BRC, the gastropub with the naughty name that's been a sensation in Houston this summer, failed to impress Houston Chronicle critic Alison Cook. In her review this week, Cook declined to give Big Red Cock a single star.
But the restaurant's response was pretty classy by food-and-beverage standards: In a tweet this afternoon, BRC offered free pimento cheese to "anyone who brings in a copy of today's Chron review by Allison Cook!!!" (The original was written in all-caps, but you get the idea.)
Acknowledging a negative review - and addressing it with food - makes brilliant business sense. Not every eatery is so savvy. Here, a guide to three techniques for handling bad press that almost inevitably fail:
- 1. Taunting the reviewer. Our sister paper in Phoenix earlier this month picked up on the story of Amy Bouzaglo, who felt her restaurant had been unfairly savaged by a Yelp reviewer. That's not an uncommon situation, but Bouzaglo lost any shred of public sympathy with her rebuttal.
"As for you having the Patio all to yourself unless you have been living on another PLANET it is summertime in ARIZONA MORON!!! Only TRAMPS and LOSERS want to sit outside in 110 temperatures!!!!," she wrote on Yelp, helpfully adding that Joel L.'s palate was unsophisticated and his face was ugly.
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Many fellow Yelpers vowed to never patronize Bouzaglo's restaurant again. Bouzaglo's said she doesn't care.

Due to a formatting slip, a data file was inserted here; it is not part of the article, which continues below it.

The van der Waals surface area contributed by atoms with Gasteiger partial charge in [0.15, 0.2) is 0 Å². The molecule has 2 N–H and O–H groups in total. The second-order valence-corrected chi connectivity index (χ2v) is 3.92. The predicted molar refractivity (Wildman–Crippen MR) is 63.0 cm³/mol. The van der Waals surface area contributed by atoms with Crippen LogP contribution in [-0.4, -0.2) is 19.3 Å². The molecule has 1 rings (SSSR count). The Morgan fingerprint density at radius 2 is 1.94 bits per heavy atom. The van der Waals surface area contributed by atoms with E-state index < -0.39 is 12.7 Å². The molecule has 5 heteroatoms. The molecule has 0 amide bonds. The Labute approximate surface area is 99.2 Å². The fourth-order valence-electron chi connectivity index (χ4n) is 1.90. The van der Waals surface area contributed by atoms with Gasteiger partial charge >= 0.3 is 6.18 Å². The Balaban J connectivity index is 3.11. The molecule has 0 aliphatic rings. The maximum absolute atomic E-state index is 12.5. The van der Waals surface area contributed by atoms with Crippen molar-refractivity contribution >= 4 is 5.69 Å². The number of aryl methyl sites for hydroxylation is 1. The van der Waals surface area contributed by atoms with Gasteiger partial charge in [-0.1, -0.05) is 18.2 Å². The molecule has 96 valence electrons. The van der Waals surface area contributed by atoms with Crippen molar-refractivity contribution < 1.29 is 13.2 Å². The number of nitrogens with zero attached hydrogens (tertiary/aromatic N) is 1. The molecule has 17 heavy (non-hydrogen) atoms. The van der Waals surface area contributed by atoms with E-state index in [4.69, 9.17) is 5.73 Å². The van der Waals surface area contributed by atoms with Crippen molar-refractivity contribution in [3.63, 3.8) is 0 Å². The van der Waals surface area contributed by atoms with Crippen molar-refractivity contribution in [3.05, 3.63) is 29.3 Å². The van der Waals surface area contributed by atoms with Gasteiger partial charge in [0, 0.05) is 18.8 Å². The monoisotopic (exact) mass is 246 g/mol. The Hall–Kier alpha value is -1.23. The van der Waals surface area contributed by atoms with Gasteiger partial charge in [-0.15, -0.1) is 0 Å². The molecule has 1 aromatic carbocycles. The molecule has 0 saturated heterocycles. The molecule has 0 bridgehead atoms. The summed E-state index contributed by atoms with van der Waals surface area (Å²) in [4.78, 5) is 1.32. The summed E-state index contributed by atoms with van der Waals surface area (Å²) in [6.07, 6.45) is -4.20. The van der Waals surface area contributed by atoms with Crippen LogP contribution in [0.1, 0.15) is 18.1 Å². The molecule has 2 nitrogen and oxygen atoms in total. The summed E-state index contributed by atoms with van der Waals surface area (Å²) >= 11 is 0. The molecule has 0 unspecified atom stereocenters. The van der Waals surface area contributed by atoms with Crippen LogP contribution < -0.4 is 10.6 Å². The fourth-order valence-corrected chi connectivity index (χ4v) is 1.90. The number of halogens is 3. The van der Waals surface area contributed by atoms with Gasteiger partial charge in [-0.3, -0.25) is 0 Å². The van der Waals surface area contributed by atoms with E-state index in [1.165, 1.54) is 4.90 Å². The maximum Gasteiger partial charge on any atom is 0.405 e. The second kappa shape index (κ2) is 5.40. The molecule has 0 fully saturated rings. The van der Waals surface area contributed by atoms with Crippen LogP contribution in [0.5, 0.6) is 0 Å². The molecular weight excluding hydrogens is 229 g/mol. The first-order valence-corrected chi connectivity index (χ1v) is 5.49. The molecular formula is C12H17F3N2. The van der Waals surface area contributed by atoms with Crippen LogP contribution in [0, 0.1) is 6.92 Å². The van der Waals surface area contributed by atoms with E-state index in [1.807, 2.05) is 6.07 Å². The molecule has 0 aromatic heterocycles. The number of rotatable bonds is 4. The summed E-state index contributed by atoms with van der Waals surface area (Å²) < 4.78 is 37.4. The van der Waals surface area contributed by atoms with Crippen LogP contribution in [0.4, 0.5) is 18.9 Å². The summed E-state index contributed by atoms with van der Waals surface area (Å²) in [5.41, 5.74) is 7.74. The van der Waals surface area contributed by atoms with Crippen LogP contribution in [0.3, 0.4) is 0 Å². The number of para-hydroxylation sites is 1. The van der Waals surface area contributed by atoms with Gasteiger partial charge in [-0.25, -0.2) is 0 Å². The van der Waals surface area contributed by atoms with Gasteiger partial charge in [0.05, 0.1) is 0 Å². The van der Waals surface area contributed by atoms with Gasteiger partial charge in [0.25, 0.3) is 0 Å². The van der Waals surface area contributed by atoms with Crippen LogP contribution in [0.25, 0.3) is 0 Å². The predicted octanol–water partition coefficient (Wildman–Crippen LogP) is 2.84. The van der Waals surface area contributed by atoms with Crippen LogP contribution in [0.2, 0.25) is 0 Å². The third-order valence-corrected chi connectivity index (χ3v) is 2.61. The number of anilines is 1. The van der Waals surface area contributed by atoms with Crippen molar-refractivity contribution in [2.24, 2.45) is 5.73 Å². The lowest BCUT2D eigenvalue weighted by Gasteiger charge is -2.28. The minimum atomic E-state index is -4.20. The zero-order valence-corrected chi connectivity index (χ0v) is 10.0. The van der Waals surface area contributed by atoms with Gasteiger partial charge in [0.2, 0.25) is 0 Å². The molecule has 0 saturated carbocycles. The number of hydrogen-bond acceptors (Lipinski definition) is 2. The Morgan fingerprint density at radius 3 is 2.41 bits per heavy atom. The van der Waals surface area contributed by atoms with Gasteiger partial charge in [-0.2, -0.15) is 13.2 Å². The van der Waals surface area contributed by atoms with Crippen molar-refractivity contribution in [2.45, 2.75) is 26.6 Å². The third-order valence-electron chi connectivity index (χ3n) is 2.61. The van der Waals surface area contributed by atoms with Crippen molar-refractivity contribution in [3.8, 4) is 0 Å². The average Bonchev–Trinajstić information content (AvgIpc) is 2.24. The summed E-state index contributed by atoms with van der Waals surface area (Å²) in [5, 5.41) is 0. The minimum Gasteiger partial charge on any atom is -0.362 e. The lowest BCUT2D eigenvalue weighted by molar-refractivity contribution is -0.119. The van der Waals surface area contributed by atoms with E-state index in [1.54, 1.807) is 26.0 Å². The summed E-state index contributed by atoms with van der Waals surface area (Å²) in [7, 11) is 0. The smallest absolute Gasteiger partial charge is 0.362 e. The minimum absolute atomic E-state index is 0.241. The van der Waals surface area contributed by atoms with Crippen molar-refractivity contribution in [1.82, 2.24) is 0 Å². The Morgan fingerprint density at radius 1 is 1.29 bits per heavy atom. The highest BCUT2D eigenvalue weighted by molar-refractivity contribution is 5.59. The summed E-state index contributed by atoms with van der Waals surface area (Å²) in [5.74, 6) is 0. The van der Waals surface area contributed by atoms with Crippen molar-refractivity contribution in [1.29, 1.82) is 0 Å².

- 2. Going to court. The lawsuit Il Mulino brought against The Dallas Morning News back in 2004 was a notable exception to the long-established rule that litigation gets scorned restaurants nowhere. The New York Times in 2007 reviewed the history of restaurant suits and found a dozen rulings over three decades, all of which favored the reviewer. It's perfectly OK for critics to compare fish to old ski boots and advise prospective diners to bring a can of Raid to the restaurant. "Reviews, although they may be unkind, are not normally a breeding ground for successful libel actions," a federal appeals court decreed.
- 3. Running angry full-page ads. According to former New York Times critic Mimi Sheraton, this is a popular gambit in New York City. Most recently trotted out by restaurateur Jeffrey Chodorow in response to a 2007 no-star review of his Kobe Club, the strategy is incredibly costly -- Chodorow may have spent as much as $80,000 on his screed -- and usually results only in publicizing a negative review that many diners might not have noticed in the first place.
I've never eaten at BRC, so I have no idea whether or not the starless review was reserved. But I certainly applaud the restaurant for addressing a situation that's so frequently botched with good humor and confident cooking.